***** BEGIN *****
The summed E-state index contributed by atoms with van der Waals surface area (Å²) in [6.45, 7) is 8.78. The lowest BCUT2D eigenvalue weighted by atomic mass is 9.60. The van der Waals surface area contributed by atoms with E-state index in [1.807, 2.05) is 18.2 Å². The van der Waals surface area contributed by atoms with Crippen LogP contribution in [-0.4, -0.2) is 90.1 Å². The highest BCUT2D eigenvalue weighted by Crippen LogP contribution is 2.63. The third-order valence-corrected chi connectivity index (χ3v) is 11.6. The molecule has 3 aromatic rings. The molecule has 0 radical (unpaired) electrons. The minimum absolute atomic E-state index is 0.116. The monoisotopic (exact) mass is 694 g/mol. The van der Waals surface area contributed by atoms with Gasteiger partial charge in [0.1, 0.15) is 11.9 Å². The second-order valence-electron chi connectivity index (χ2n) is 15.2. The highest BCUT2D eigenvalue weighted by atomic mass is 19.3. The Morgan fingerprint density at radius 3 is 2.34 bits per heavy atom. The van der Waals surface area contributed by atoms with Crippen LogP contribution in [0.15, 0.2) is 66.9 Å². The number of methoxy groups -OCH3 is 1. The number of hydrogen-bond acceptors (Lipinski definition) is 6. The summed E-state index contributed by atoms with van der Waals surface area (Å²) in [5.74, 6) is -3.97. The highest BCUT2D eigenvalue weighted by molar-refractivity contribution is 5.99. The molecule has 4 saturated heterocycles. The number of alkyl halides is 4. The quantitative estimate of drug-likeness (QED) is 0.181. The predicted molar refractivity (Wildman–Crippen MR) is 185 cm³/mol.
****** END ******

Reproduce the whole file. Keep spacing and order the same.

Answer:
The summed E-state index contributed by atoms with van der Waals surface area (Å²) in [6.45, 7) is 8.78. The lowest BCUT2D eigenvalue weighted by atomic mass is 9.60. The van der Waals surface area contributed by atoms with E-state index in [1.807, 2.05) is 18.2 Å². The van der Waals surface area contributed by atoms with Crippen LogP contribution in [-0.4, -0.2) is 90.1 Å². The highest BCUT2D eigenvalue weighted by Crippen LogP contribution is 2.63. The third-order valence-corrected chi connectivity index (χ3v) is 11.6. The molecule has 3 aromatic rings. The molecule has 0 radical (unpaired) electrons. The minimum absolute atomic E-state index is 0.116. The monoisotopic (exact) mass is 694 g/mol. The van der Waals surface area contributed by atoms with Gasteiger partial charge in [0.1, 0.15) is 11.9 Å². The second-order valence-electron chi connectivity index (χ2n) is 15.2. The highest BCUT2D eigenvalue weighted by atomic mass is 19.3. The Morgan fingerprint density at radius 3 is 2.34 bits per heavy atom. The van der Waals surface area contributed by atoms with Crippen LogP contribution in [0.15, 0.2) is 66.9 Å². The number of methoxy groups -OCH3 is 1. The number of hydrogen-bond acceptors (Lipinski definition) is 6. The summed E-state index contributed by atoms with van der Waals surface area (Å²) in [5.74, 6) is -3.97. The highest BCUT2D eigenvalue weighted by molar-refractivity contribution is 5.99. The molecule has 4 saturated heterocycles. The number of alkyl halides is 4. The quantitative estimate of drug-likeness (QED) is 0.181. The predicted molar refractivity (Wildman–Crippen MR) is 185 cm³/mol.